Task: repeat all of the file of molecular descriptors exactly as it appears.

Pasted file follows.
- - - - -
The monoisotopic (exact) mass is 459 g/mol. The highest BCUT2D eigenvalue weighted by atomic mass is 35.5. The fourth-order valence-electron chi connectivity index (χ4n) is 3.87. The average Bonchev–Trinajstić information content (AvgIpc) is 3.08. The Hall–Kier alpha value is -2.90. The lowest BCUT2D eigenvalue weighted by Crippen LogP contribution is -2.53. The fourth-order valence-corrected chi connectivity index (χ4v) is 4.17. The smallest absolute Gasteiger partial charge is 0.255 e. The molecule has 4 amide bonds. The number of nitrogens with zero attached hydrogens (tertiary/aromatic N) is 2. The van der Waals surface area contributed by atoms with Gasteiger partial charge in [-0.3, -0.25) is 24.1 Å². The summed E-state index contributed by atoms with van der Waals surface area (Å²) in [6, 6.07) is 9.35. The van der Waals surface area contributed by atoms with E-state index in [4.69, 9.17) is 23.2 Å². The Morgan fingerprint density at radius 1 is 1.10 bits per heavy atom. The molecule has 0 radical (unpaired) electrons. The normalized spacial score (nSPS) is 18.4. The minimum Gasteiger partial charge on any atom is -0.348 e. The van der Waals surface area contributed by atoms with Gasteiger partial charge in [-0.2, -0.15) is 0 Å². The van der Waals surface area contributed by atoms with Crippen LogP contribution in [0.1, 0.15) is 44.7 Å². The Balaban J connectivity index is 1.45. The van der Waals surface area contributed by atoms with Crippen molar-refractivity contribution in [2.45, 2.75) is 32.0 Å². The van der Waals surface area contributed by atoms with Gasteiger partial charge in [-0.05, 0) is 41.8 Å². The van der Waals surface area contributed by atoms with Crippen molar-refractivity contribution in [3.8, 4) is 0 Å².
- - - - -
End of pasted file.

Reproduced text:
The monoisotopic (exact) mass is 459 g/mol. The highest BCUT2D eigenvalue weighted by atomic mass is 35.5. The fourth-order valence-electron chi connectivity index (χ4n) is 3.87. The average Bonchev–Trinajstić information content (AvgIpc) is 3.08. The Hall–Kier alpha value is -2.90. The lowest BCUT2D eigenvalue weighted by Crippen LogP contribution is -2.53. The fourth-order valence-corrected chi connectivity index (χ4v) is 4.17. The smallest absolute Gasteiger partial charge is 0.255 e. The molecule has 4 amide bonds. The number of nitrogens with zero attached hydrogens (tertiary/aromatic N) is 2. The van der Waals surface area contributed by atoms with Gasteiger partial charge in [-0.3, -0.25) is 24.1 Å². The summed E-state index contributed by atoms with van der Waals surface area (Å²) in [6, 6.07) is 9.35. The van der Waals surface area contributed by atoms with E-state index in [4.69, 9.17) is 23.2 Å². The Morgan fingerprint density at radius 1 is 1.10 bits per heavy atom. The molecule has 0 radical (unpaired) electrons. The normalized spacial score (nSPS) is 18.4. The minimum Gasteiger partial charge on any atom is -0.348 e. The van der Waals surface area contributed by atoms with Gasteiger partial charge in [-0.2, -0.15) is 0 Å². The van der Waals surface area contributed by atoms with Crippen LogP contribution in [0.1, 0.15) is 44.7 Å². The Balaban J connectivity index is 1.45. The van der Waals surface area contributed by atoms with Crippen molar-refractivity contribution in [2.45, 2.75) is 32.0 Å². The van der Waals surface area contributed by atoms with Gasteiger partial charge in [-0.05, 0) is 41.8 Å². The van der Waals surface area contributed by atoms with Crippen molar-refractivity contribution in [3.8, 4) is 0 Å².